Doug Rausch's debut album - a triumph for determination and self-belief over adversity – is a refreshing venture into musicality. At a time when the music industry is changing, at a time when even most of "progressive" rock is anything but progressive, comes along this young man, with a clear passion for music, and delivers an album that sets down a challenge to the world. The challenge is this:- "STOP what you are doing, and just LISTEN to my music; it will reward you."
Rausch is clearly a talented musician; but whether he goes on to fulfil the promise shown by the debut album will depend on many factors, most of which will be out of his control. I say that because it is not easy being a musician these days, let alone a progressive one, despite the fact that the genre seems to be increasing its popularity again. So, as you listen to the Bohemian Rhapsody undertones within the opening track (also a single), "No Fair", you might want to consider that that particular track came on Queen's fourth album. Another band whose piano playing and composition Rausch brought to my mind are also British, the "art-pop" 10cc, whose stunning "Une Nuit a Paris" adorned their third album. Now, neither Queen's debut, Queen, nor 10cc's very own 10cc, were anything other than good, perhaps very good, albums that showed promise. Which is what we have in Rausch - a good, perhaps very good, album that shows oodles of promise. The problem is that he almost certainly doesn't have the forward-looking contracts that those iconic bands did. But then, that was the 1970s!
However - and I will digress here a bit from the review per se – guys like Queen and 10cc were producing albums at the rate of one or more a year, and doing extensive tours in between. Ok, you get more music on a CD, but how can you stay in touch with your audience when you're not putting out discs and gigging? Blogging is not enough, I'm afraid. Apparently it took years for Rausch to produce this album, then some more time to get it released – if he is to become a success he is going to have to up that rate! This is a relevant digression – no, that's not a contradiction – because Doug Rausch is clearly on a mission to "save music history".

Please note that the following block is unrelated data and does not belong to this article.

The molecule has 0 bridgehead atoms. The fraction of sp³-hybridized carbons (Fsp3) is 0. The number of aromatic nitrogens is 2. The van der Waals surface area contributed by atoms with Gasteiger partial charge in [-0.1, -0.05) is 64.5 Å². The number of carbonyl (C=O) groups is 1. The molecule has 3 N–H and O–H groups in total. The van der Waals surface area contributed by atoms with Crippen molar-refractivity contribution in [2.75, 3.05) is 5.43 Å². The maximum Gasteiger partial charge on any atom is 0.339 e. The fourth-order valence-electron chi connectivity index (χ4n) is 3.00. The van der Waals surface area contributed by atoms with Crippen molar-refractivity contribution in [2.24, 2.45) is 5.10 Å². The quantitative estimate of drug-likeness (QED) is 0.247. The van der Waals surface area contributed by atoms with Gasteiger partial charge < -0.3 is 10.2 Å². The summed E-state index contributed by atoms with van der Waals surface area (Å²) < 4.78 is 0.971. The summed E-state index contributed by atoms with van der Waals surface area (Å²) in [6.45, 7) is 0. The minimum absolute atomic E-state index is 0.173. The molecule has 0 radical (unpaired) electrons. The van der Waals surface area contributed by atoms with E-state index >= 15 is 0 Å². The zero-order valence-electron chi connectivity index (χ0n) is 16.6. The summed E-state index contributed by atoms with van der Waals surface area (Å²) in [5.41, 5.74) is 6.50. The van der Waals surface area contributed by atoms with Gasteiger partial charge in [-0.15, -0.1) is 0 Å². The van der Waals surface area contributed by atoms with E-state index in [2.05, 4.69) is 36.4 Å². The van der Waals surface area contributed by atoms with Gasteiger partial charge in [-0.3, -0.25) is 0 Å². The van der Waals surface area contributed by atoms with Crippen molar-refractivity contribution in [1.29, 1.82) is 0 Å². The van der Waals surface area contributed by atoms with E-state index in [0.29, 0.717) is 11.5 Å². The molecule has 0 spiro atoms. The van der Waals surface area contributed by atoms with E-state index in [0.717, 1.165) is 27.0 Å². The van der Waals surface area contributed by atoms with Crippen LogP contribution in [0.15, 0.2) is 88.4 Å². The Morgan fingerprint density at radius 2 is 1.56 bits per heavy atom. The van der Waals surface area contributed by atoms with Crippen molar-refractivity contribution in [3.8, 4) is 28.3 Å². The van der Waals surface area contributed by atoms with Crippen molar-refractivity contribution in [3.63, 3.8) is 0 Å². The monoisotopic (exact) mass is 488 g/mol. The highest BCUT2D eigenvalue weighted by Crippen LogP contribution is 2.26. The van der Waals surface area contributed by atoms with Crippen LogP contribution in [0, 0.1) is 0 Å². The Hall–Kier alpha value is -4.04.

Still, Rausch could have done worse than produce a very good album. He has done well to associate himself with some fine musicians and professionals who have added their class to this endeavour, to its benefit. Joining Rausch on guitars and bass is Shadow Gallery player Gary Wehrkamp, and Joe Nevolo plays drums. Richard Mouser did the mixing of the album. Rausch himself plays piano and occasional guitar (all of it on "Ode to Pain"). The CD's sound is good, the playing is good, the music is good. It's a very good debut which stands apart from today's other progressive music – Rausch has brought his own compositional style and ideas to the feast.
Rausch's piano playing is particularly impressive – it is the sonic highlight of the album. The piano is played melodiously and emotively. Rausch's singing voice complements this basic element perfectly; it is soft and supple, able to carry the melody so that Rausch is occasionally able to do that most wonderful of things – pare everything down to a single instrument (not always the piano) and let the music speak in a very clear way, the melody being the key, the emotion in the voice, the story-telling in the lyrics. It's not always like this, of course, this is a rock band album after all, but sometimes stripping away the clutter brings great beauty. The overall feel of the album is that of a rock opera such as The Who's Tommy. I sense that, overall, Rausch is trying to tell a story but, if so, I failed to grasp the thread that unites these songs, though, unless the thread, loosely speaking, is "struggle" – the struggle to get to this point in life.
This melodic strength that I've mentioned does not undermine the album's progressiveness, rather it enhances it because it makes it more accessible to many listeners. The cleverness and flexibility in Rausch's compositional style is beautifully illustrated by the wonderful "Minimalism", which is a clever pastiche of a pop song with amusing, almost self-mocking lyrics, and turns out to be the catchiest track on the album – it's the one you'll be singing in the shower. 10cc would have loved to have written that song (alright, Doug, Freddie Mercury too!). Just prior to this comes the album's finest moment, possibly the most progressive, in "The Pros & Cons of Linear", featuring a gorgeous symphonic arrangement and some very tasty guitar from Wehrkamp.
On the down side, the album loses a little appeal in that one senses that Rausch is almost trying too hard; venting too much pent up emotion and frustration through these songs; and by forcing the listener to be really attentive some of that anxiety is passed over.
So, after this fine debut, what we need are a couple of quick-fire, perhaps shorter, albums, featuring some of that pop sensibility amongst the prog, add to that some touring; then we'll be ready to save music.
I'm looking forward to album number 2!
1) No Fair (4:57)
2) Bipolar (6:31)
3) It Happens (6:14)
4) B.P.M.S. (4:24)
5) Ode to Pain (5:01)
6) The Pros & Cons of Linear (6:39)
7) Minimalism (4:18)
8) Survival instincts (6:23)
9) Slow Suite: I – Grey? (4:05)